60 seconds Book review: Facebook marketing, by Dan Zarrella & Alison Zarrella
Facebook, who is not talking something about the famous social website? With the population of a small country and even a movie with several nominations to the Oscar, you have to wonder if is not a good idea to at least to understand how deep is the interaction between their users and the marketers.
So, why I’m doing a review of a book obviously targeted to marketers and Facebook? There are several answers:
- It pays off to understand how users interact with the site and how this information is being used by marketers to contact you. That way you can protect yourself and be more selective to what you publish on the side
- You are writing a social application and you want it to be popular. Some times developers are disconnected with the user needs and this book, believe it or not, can help to fill some gaps
But let’s focus about the book and what you will find inside (follow this link for the full table of contents).
The book is well organized, easy to read and with self contained chapters (so it can be later used as a reference material, skipping to the topics you want to re-check). There is a intuitive progression of what is Facebook, what are the main features that can be used to promote your content and finally how you can track your effort progress, all without leaving Facebook. Worth mention is than the authors promote ‘non-spamming’ marketing, respecting the users and instead trusting on your skills to promote your brand on the site (Like Seth Goding on his famous book).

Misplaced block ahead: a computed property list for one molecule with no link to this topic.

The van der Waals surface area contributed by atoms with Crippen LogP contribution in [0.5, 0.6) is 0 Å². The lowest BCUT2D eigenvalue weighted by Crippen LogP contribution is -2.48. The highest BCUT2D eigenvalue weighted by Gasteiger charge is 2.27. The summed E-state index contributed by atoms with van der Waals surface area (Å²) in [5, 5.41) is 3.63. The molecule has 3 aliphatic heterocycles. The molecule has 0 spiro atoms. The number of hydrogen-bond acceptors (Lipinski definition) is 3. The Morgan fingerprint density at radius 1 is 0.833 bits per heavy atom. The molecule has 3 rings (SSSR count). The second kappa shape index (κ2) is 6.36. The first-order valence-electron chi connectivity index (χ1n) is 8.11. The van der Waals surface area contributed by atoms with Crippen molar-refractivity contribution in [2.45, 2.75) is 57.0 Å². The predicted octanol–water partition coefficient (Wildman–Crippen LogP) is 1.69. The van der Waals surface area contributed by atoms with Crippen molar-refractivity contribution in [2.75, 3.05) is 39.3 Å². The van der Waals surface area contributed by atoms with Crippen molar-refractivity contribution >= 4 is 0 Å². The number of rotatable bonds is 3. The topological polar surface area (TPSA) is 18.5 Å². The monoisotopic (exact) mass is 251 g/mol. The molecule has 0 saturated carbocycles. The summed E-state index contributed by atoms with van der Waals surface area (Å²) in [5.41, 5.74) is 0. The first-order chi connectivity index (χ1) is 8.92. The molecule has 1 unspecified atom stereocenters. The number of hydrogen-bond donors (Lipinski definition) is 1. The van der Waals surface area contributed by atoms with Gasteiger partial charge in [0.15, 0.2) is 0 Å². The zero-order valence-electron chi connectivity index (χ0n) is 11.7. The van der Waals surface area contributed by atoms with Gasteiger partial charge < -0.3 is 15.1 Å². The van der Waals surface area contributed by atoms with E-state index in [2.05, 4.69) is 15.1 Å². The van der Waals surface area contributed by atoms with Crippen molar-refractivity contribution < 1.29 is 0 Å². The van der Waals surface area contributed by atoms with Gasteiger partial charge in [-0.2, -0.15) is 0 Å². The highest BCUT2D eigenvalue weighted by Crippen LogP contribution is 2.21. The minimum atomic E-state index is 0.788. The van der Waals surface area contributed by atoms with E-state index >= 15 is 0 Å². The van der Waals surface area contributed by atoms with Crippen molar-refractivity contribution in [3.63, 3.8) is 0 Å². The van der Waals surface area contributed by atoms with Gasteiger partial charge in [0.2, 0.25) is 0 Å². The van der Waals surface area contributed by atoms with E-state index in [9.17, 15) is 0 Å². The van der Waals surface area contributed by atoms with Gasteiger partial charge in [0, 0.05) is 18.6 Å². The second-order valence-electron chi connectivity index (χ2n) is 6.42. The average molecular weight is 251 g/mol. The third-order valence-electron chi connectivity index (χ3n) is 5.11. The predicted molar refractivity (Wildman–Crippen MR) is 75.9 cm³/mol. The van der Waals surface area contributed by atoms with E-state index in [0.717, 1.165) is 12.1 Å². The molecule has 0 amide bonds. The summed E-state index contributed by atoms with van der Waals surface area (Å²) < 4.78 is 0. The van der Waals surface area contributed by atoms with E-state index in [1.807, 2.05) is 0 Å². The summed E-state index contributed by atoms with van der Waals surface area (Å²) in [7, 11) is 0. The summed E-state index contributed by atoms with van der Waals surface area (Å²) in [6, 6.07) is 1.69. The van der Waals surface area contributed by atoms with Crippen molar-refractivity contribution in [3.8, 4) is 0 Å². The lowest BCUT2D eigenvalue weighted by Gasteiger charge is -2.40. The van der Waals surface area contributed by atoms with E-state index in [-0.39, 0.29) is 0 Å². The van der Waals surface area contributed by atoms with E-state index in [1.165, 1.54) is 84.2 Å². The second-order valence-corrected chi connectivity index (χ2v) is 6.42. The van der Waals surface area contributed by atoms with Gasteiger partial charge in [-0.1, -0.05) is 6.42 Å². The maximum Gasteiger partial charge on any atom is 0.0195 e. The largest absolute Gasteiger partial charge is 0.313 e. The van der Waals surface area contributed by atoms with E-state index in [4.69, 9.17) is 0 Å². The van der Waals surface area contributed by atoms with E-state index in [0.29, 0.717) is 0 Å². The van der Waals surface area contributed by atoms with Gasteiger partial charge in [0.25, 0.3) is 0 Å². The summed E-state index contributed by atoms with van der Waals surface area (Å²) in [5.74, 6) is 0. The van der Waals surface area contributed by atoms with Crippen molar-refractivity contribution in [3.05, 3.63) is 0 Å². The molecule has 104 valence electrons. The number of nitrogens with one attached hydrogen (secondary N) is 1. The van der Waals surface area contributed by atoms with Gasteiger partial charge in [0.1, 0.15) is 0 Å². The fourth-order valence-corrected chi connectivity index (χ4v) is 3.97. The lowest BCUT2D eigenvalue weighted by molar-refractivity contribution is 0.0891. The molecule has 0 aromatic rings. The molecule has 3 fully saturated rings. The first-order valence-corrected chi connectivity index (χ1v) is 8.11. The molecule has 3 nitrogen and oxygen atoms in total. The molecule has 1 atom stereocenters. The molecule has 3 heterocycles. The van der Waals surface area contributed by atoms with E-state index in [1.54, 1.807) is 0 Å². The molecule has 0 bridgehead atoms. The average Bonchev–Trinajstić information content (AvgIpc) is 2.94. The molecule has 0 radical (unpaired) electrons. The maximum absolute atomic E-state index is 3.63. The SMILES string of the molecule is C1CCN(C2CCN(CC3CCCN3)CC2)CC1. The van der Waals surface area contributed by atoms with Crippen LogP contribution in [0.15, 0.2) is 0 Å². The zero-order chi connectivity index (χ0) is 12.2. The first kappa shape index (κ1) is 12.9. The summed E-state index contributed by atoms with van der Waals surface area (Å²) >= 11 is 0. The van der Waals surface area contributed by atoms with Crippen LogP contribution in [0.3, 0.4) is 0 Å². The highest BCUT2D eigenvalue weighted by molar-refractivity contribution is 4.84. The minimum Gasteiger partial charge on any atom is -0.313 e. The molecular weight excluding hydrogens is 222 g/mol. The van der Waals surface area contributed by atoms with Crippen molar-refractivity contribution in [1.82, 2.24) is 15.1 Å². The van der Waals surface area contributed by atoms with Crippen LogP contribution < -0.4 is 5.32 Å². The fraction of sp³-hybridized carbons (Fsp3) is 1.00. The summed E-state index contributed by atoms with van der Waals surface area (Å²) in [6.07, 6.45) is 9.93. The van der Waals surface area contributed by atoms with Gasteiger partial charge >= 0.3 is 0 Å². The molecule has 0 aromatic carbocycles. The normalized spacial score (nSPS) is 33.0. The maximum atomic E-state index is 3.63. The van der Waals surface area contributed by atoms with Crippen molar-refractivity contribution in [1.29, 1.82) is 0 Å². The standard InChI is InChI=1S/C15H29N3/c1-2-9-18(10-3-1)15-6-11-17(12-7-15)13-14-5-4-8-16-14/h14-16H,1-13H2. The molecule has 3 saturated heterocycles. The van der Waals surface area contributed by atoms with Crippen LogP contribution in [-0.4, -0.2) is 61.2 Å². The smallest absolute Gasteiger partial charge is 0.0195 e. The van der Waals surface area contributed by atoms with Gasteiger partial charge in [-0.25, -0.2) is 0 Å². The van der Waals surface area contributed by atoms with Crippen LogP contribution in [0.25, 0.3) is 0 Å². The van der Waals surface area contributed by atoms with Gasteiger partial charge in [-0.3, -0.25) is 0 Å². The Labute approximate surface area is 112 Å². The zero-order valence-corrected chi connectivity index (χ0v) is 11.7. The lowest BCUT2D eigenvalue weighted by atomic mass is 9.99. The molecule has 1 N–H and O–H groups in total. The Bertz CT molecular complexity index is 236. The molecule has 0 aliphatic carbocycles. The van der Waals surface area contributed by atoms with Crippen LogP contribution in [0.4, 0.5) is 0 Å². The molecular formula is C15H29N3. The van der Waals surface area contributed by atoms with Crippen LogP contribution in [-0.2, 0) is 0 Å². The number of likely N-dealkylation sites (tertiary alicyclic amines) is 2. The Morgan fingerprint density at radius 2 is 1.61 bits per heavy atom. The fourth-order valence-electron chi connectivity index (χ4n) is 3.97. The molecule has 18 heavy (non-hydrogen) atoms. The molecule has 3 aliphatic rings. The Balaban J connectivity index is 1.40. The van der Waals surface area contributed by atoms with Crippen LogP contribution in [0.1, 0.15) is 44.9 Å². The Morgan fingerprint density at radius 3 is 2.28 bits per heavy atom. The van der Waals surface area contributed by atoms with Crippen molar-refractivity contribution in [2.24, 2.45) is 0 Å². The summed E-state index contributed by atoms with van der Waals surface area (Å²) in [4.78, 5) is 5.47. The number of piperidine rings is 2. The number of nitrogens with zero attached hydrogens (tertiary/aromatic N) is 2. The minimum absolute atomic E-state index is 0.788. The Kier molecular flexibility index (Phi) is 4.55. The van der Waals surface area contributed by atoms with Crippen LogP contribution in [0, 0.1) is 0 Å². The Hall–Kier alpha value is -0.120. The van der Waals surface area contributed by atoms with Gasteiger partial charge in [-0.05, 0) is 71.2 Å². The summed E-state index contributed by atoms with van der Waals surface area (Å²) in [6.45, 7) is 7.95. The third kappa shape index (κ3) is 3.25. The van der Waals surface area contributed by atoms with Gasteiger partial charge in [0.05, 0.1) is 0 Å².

The authors mention the FML (Facebook markup language), applications that use the Facebook graph API and yet they don’t provide a single link on how to code those features; Many marketers (believe it or not) are hands-on with coding, and even if they are not they want to know more before hiring a programmer to do the implementation for them.
It is an easy to read and well organized book. Also its small size makes it ideal to keep around the office bookshelf. Be aware than it is not a developer book, but developers still can learn one thing or two by reading it.
Kodegeek stars: 3 of 5.